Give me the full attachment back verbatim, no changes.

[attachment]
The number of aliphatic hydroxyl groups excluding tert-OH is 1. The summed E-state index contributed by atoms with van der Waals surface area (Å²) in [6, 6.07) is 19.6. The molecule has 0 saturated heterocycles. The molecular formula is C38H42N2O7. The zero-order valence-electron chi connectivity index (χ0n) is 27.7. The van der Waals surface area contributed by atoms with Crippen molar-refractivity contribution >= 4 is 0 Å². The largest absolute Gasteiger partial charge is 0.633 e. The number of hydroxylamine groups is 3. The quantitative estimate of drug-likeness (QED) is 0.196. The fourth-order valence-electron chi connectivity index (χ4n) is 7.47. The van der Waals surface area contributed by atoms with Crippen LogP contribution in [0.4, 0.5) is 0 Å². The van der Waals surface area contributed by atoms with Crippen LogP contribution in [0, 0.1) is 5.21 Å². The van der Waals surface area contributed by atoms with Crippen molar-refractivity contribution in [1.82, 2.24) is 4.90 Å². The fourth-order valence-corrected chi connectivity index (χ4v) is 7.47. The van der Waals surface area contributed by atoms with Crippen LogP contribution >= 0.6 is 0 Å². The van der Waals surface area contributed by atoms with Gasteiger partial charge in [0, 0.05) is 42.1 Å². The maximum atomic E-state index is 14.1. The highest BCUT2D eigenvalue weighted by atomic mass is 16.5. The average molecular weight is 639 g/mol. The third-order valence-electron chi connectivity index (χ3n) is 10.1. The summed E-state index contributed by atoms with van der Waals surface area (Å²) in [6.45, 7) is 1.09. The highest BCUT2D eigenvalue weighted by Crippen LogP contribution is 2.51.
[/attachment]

The number of aliphatic hydroxyl groups excluding tert-OH is 1. The summed E-state index contributed by atoms with van der Waals surface area (Å²) in [6, 6.07) is 19.6. The molecule has 0 saturated heterocycles. The molecular formula is C38H42N2O7. The zero-order valence-electron chi connectivity index (χ0n) is 27.7. The van der Waals surface area contributed by atoms with Crippen molar-refractivity contribution >= 4 is 0 Å². The largest absolute Gasteiger partial charge is 0.633 e. The number of hydroxylamine groups is 3. The quantitative estimate of drug-likeness (QED) is 0.196. The fourth-order valence-electron chi connectivity index (χ4n) is 7.47. The van der Waals surface area contributed by atoms with Crippen LogP contribution in [0.4, 0.5) is 0 Å². The van der Waals surface area contributed by atoms with Crippen LogP contribution in [0, 0.1) is 5.21 Å². The van der Waals surface area contributed by atoms with Crippen molar-refractivity contribution in [1.82, 2.24) is 4.90 Å². The fourth-order valence-corrected chi connectivity index (χ4v) is 7.47. The van der Waals surface area contributed by atoms with Crippen LogP contribution >= 0.6 is 0 Å². The van der Waals surface area contributed by atoms with Gasteiger partial charge in [0, 0.05) is 42.1 Å². The maximum atomic E-state index is 14.1. The highest BCUT2D eigenvalue weighted by atomic mass is 16.5. The average molecular weight is 639 g/mol. The third-order valence-electron chi connectivity index (χ3n) is 10.1. The summed E-state index contributed by atoms with van der Waals surface area (Å²) in [6.45, 7) is 1.09. The highest BCUT2D eigenvalue weighted by Crippen LogP contribution is 2.51.